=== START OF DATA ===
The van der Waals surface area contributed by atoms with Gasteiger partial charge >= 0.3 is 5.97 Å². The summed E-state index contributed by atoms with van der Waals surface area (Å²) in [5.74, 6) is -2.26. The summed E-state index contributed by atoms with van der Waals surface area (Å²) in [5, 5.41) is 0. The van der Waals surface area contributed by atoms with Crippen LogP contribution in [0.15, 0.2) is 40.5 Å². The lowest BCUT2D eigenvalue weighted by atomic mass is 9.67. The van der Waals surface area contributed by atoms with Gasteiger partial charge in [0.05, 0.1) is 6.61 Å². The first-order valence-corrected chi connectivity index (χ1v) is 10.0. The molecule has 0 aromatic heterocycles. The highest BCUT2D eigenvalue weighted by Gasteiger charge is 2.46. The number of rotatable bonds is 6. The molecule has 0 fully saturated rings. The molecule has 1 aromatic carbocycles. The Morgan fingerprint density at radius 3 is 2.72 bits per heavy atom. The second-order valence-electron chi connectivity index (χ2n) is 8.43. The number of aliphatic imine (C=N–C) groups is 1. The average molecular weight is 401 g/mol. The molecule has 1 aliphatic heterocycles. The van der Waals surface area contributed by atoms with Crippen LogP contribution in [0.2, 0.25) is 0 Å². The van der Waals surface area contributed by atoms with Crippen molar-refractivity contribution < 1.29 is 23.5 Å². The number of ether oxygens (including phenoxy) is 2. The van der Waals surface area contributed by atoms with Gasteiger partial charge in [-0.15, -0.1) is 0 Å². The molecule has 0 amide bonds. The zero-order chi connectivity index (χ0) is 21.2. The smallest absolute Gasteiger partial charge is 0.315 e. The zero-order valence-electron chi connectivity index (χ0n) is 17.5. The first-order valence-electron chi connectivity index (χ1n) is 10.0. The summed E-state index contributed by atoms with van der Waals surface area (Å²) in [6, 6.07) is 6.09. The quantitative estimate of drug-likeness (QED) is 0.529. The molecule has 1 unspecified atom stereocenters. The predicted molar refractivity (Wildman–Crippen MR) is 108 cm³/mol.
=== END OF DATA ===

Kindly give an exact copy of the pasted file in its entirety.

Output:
The van der Waals surface area contributed by atoms with Gasteiger partial charge >= 0.3 is 5.97 Å². The summed E-state index contributed by atoms with van der Waals surface area (Å²) in [5.74, 6) is -2.26. The summed E-state index contributed by atoms with van der Waals surface area (Å²) in [5, 5.41) is 0. The van der Waals surface area contributed by atoms with Crippen LogP contribution in [0.15, 0.2) is 40.5 Å². The lowest BCUT2D eigenvalue weighted by atomic mass is 9.67. The van der Waals surface area contributed by atoms with Gasteiger partial charge in [0.05, 0.1) is 6.61 Å². The first-order valence-corrected chi connectivity index (χ1v) is 10.0. The molecule has 0 aromatic heterocycles. The highest BCUT2D eigenvalue weighted by Gasteiger charge is 2.46. The number of rotatable bonds is 6. The molecule has 0 fully saturated rings. The molecule has 1 aromatic carbocycles. The Morgan fingerprint density at radius 3 is 2.72 bits per heavy atom. The second-order valence-electron chi connectivity index (χ2n) is 8.43. The number of aliphatic imine (C=N–C) groups is 1. The average molecular weight is 401 g/mol. The molecule has 1 aliphatic heterocycles. The van der Waals surface area contributed by atoms with Crippen LogP contribution in [0.2, 0.25) is 0 Å². The van der Waals surface area contributed by atoms with Crippen molar-refractivity contribution < 1.29 is 23.5 Å². The number of ether oxygens (including phenoxy) is 2. The van der Waals surface area contributed by atoms with Gasteiger partial charge in [-0.15, -0.1) is 0 Å². The molecule has 0 amide bonds. The zero-order chi connectivity index (χ0) is 21.2. The smallest absolute Gasteiger partial charge is 0.315 e. The zero-order valence-electron chi connectivity index (χ0n) is 17.5. The first-order valence-electron chi connectivity index (χ1n) is 10.0. The summed E-state index contributed by atoms with van der Waals surface area (Å²) in [6, 6.07) is 6.09. The quantitative estimate of drug-likeness (QED) is 0.529. The molecule has 1 unspecified atom stereocenters. The predicted molar refractivity (Wildman–Crippen MR) is 108 cm³/mol.